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Why did America enter World War I? Because Germany embarked on a deadly gamble.

April 5, 2017
historic image of soldiers lined up to drill1917: The Students Army Training Corps at the University of Rochester. (University photo / Department of Rare Books, Special Collections, and Preservation)
Heins Goemans.

Hein Goemans.

Rochester political scientist Hein Goemans answers the question why Germany was willing to risk American entry into the war.

Woodrow Wilson did not want war.

When World War I erupted in Europe in 1914, the 28th U.S. president pledged neutrality, in sync with prevailing American public opinion.

But while Wilson tried to avoid war for the next three years, favoring instead a negotiated collective approach to international stability, he was rapidly running out of options. Tensions heightened as Germany tried to isolate Britain in 1915 and announced unrestricted attacks against all ships that entered the war zone around the British Isles.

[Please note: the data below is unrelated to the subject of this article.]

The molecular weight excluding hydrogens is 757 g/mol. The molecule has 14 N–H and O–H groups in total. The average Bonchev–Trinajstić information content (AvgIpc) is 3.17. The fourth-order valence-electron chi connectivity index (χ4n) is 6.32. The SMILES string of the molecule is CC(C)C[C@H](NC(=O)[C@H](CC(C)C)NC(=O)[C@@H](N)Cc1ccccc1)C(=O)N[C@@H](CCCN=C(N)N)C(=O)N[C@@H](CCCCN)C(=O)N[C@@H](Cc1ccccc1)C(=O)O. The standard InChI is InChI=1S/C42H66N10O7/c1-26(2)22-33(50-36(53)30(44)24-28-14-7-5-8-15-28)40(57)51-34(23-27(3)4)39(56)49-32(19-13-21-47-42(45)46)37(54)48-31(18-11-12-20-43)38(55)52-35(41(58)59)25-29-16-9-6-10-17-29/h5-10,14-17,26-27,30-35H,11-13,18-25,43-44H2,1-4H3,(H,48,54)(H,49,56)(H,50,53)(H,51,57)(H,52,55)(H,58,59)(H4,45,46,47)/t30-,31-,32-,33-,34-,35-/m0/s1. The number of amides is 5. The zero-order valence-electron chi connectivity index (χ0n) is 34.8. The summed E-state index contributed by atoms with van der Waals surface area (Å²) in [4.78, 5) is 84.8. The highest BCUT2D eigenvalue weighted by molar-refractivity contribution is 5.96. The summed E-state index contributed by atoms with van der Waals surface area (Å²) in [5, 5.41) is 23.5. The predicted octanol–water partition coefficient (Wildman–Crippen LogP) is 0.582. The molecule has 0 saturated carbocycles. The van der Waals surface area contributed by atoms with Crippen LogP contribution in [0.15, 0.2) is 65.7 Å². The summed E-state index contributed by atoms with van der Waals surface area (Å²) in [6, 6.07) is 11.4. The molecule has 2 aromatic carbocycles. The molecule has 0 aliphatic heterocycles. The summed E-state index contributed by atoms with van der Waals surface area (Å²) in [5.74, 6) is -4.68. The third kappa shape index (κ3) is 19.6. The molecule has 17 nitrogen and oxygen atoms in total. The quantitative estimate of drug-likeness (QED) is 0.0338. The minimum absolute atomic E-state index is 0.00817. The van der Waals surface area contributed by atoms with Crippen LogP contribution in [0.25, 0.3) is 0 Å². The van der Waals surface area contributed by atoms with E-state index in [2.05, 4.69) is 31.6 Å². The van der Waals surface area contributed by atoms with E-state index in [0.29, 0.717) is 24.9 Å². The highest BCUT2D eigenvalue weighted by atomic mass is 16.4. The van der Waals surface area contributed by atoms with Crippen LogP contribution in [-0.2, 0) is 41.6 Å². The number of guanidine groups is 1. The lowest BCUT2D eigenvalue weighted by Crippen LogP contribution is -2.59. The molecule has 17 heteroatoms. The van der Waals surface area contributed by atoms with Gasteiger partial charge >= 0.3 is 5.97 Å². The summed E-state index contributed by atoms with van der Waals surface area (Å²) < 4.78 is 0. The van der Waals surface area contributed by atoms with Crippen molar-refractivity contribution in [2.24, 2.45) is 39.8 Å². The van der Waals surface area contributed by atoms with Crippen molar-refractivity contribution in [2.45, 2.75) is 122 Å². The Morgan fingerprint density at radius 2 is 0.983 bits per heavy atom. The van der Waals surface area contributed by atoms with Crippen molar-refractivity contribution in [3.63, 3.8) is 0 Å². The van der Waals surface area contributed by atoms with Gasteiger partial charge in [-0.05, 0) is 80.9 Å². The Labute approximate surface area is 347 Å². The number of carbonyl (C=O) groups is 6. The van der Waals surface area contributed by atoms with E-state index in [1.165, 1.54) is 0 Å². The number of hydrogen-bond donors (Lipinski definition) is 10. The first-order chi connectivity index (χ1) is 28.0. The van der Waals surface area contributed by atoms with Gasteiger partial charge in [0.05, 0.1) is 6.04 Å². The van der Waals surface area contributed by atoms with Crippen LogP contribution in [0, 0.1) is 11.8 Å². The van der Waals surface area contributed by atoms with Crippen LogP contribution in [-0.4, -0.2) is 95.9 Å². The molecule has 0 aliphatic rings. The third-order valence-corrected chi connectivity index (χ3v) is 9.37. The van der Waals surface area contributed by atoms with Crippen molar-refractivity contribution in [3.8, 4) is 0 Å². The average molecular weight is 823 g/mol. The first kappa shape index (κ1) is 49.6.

In early April 1917, with the toll in sunken U.S. merchant ships and civilian casualties rising, Wilson asked Congress for “a war to end all wars” that would “make the world safe for democracy.” A hundred years ago, on April 6, 1917, Congress thus voted to declare war on Germany, joining the bloody battle—then optimistically called the “Great War.”

“The U.S. declaration of war, in essence, was a recognition of the fact that Germany had chosen to impose a very risky gamble on the U.S.—risky for Germany, but the only way they thought they could obtain the victory they needed at home,” says University of Rochester associate professor of political science Hein Goemans.

A specialist in international relations and conflict, Goemans is the author of War and Punishment: The Causes of War Termination and the First World War (Princeton University Press, 2000). Since then, he has also coauthored a book on leaders and war initiation, Leaders and International Conflict (Cambridge University Press, 2011).